The CT-scans of the liquid-filled discs bolstered Dr. Peress's conclusion. The CT-scan showed a small white line outside the center of the L-2/L-3 disc. (Tr. at 211.) Dr. Peress testified that this outside line was significant. (Tr. at 212-13.) Thus, in his opinion, both components of the discogram showed injury to the L-2/L-3 disc (Tr. at 212), and, as a result, the IDET was administered to the L-1/L-2 and L-2/L-3 discs. (Tr. at 260; Def.Ex. B-2.) However, in June 2001, Dr. Peress administered the next lumbar epidural injection in the L-5/S-1 region. (Tr. at 240.) Dr. Peress proffered no reason why he administered this injection in the lower region instead of the L-2/L-3 region, which he had concluded to be the pain source.

Dr. Peress testified that he recommended the IDET procedure because a previous lumbar MRI showed some mild disc herniation or bulging at the L-5/S-1 region. (Tr. at 207.) Because the bulging was not causing any pressure on the nerves, removal was unnecessary. (Id.) Dr. Peress also testified that he suspected the L-5/S-1 disc to be the pain source because of Bellantoni's symptoms and the MRI "that showed that out of all of the lumbar dis[c]s, the only abnormality would be at the outer most dis[c]." (Tr. at 209.)

We are puzzled by this testimony. The record is devoid of any evidence that a lumbar MRI was administered prior to the April 2000 discogram and IDET procedures. The only lumbar MRI shown in the medical records was administered on September 22, 2000. (Tr. at 237-42; Def. Ex. EEE.) Therefore, Dr. Peress's recommendation to undergo invasive treatment was based solely on Bellantoni's subjective complaints and the epidural injections. Moreover, Bellantoni's complaints of her back were inconsistent. (Tr. at 294.) On March 1, 1999, she complained of pain when she extended, i.e., leaned backward, but several weeks later, on April 26, 1999, she complained of pain when she flexed, i.e., leaned forward. (Tr. at 294-96; Def. Ex. B-1.) Because the apparent pain source was alternating, Dr. Frazier concluded that the results were inconsistent and that invasive treatment should not have been recommended. (Tr. at 296.)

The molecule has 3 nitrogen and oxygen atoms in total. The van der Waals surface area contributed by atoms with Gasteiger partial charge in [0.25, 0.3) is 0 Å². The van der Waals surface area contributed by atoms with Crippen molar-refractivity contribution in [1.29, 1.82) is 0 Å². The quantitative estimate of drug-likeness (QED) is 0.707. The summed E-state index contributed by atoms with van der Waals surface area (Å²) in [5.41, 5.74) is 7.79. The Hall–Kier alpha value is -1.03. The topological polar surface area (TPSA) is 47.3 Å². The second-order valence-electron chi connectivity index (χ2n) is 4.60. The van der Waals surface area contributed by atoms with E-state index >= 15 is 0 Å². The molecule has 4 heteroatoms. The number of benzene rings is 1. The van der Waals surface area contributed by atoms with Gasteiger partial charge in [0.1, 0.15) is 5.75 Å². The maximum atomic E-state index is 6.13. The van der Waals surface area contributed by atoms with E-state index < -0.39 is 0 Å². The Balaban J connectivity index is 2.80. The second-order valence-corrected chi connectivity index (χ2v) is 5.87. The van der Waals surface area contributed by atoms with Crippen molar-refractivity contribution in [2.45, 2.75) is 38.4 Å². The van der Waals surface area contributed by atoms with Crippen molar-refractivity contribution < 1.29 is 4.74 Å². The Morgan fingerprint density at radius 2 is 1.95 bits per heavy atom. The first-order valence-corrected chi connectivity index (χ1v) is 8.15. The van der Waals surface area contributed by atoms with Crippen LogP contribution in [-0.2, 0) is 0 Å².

The September 22, 2000 lumbar MRI showed "no disc herniation, foraminal narrowing, or spinal stenosis." (Tr. at 239-40; Def.Exs. M, EEE.) Although it showed "[m]inimal disc bulge at the L-5/S-1" region and "[v]ery early degenerative disc disease with slight prominence of the lumbar lordosis," Dr. Peress admitted that he could not decipher whether it was an "acute tear or relaxation over time." (Tr. at 261.) Dr. Frazier also testified that the abnormality of the L-5/S-1 disc is present in 30-40% of the population below the age of 40. (Tr. at 281.) An October 4, 2000 thoracic MRI, which Dr. Peress described as a negative study, also did not indicate any possible injuries. (Tr. at 240; Def.Ex. M.)

Bellantoni presently complains of extreme pain in her neck, back, legs and beneath her feet. (Tr. at 32.) Although she testified that the accident has prevented her from performing daily activities such as (lancing and bicycling and has made her "feel like an old woman" because of her decreased energy level (Tr. at 33), she also conceded that in 1987, 1989, 1991, 1992, 1995 and 1996 she had repeatedly complained of fatigue to her treating physicians. (Tr. at 55-56; Def.Ex. I-2.) Nevertheless, Bellantoni's present pain is so intense that she feels compelled to take 6 tablets of Percocet daily. (Tr. at 28, 32.) Therefore, in Dr. Peress's medical opinion, the 1997 accident caused Bellantoni to suffer a permanent limitation on the use of her neck and back. (Tr. at 219-20.) Dr. Peress testified that there are permanent derangements at the C-4/C-5, L-1/L-2 and L-2/L-3 regions (Tr. at 222-23), although he admitted that such derangements are not visible on any objective radiographic examination. (Tr. at 232.)